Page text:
Rivka Katvan is world-reknowned for her photographic studies of the Broadway theatre, as seen in her recent Abrams’ book, Backstage: Broadway Behind the Curtain. She has also donated photographs to Broadway Cares/Equity Fights AIDS which, according to Tom Viola, Executive Director, have raised more than $120,000 for the nonprofit organization. She has won numerous awards and acclaim for her projects and exhibits, and with her husband, Moshe, runs a state-of-the-art photo studio in Manhattan.
On the Beat
Jane Hoffer is a New York photographer who documented the first female NYPD officers on patrol. This project, which included a night at the “Fort Appache” precinct in the Bronx, was exhibited in 2011 at the New York City Police Museum and the subject of an article on the Professional Women Photographers’ website that was named by PhotoShelter to its List of Best Photography Blog Posts of 2011. Jane attended McGill University, and holds an advanced degree in art from Columbia University, with additional training at the School of Visual Arts and the International Center of Photography. With over 20 years experience in commercial photography, she is recognized as a leading photographer in the non-profit and public relations industries. She exhibits her fine art work frequently.
Gays in the Military
Vincent Cianni is a documentary photographer whose work has been exhibited widely, including shows at the Los Angeles County Museum of Art, Museum of Fine Arts, Houston, Philadelphia Museum of Art, George Eastman House, with a major survey at the Museum of the City of New York in 2006.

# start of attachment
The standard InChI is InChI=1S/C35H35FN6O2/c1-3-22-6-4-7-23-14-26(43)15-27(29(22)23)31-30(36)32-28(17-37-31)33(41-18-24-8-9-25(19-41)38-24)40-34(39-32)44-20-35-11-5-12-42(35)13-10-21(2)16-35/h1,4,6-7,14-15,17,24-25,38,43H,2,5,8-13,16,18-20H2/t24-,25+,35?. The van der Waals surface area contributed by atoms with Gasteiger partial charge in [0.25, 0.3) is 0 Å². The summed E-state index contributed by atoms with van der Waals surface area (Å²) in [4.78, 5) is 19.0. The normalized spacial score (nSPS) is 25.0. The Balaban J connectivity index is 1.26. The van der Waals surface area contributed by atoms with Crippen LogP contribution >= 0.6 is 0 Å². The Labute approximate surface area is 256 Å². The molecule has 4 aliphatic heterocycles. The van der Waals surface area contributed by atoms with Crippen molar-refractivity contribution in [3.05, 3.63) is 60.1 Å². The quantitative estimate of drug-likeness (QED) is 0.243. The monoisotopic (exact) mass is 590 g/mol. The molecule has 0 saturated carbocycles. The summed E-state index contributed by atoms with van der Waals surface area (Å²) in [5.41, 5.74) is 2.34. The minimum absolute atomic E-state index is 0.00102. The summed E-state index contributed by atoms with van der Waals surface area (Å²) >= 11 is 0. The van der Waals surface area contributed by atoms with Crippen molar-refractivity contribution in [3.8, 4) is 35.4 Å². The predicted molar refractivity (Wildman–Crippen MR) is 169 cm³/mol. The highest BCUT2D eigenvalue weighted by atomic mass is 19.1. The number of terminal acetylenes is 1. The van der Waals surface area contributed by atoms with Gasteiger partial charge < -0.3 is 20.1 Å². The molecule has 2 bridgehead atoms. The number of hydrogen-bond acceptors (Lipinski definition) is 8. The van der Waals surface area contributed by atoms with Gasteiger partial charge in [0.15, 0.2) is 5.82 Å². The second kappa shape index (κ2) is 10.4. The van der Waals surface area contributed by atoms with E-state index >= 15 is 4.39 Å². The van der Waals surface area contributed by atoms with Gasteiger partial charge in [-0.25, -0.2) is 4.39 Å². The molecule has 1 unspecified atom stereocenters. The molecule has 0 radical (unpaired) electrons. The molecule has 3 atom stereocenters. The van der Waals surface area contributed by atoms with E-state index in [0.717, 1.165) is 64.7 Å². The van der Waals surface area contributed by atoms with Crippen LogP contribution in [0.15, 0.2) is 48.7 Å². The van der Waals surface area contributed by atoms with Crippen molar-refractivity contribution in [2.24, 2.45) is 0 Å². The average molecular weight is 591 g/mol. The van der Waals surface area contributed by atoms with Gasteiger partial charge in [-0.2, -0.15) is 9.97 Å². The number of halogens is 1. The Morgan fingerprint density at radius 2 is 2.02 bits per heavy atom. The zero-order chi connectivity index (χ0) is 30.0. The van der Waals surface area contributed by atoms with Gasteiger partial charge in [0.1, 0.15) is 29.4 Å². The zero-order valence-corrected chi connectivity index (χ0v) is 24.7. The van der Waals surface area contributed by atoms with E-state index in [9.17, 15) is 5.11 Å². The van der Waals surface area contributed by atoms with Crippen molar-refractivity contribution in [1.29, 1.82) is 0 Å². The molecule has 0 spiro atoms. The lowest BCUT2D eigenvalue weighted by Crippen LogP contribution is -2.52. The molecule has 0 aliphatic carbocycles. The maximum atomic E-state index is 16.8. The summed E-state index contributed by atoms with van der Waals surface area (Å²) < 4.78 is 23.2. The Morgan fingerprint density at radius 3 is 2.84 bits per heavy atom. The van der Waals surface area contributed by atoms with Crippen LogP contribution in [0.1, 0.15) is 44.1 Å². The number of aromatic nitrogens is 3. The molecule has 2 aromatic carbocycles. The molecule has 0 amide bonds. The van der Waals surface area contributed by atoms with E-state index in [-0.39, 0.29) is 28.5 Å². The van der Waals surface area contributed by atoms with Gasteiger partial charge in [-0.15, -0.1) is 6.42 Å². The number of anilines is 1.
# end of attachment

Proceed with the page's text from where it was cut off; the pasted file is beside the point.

His landmark Gays in the Military (Daylight Books, May 2014) is told through photographs and interviews made over three years on road trips across the United States. This oral and visual history tells the stories of gay and lesbian men and women who served their country in silence, and will be archived at the David M. Rubestein Rare Book and Manuscript Library at Duke University. It is also available as an exhibition and multi-media installation.
Coney Island and Harlem Street Portraits
Harvey Stein is a photographer, lecturer, author and curator based in New York City. He teaches at the International Center of Photography, and has also taught at the School of Visual Arts, New School University, Drew University, and Rochester Institute of Technology. His books including Parallels: A Look at Twins, Artists Observed, Coney Island, Movimento: Glimpses of Italian Street Life, Coney Island 40 Years, and Harlem Street Portraits. He is currently Director of Photography at the Umbrella Arts Gallery in Manhattan’s East Village.
Mary Teresa Giancoli is a New York photographer with a deep interest in exploring Spanish Culture. Her Mujeres Poblanas features her images of the women and life around the marketplace and festivals in Puebla, Mexico, the region that sends the most migrants to Brooklyn and the tri-state area. Also featured are images from Mexican dances and customs as lived in homes, work and on the street in New York City. Giancoli has a BA in Italian Culture from Wellesley College and an MFA in photography from Hunter. Her work combines a lush visual style with an almost anthropological interest in the customs of the Spanish communities she documents.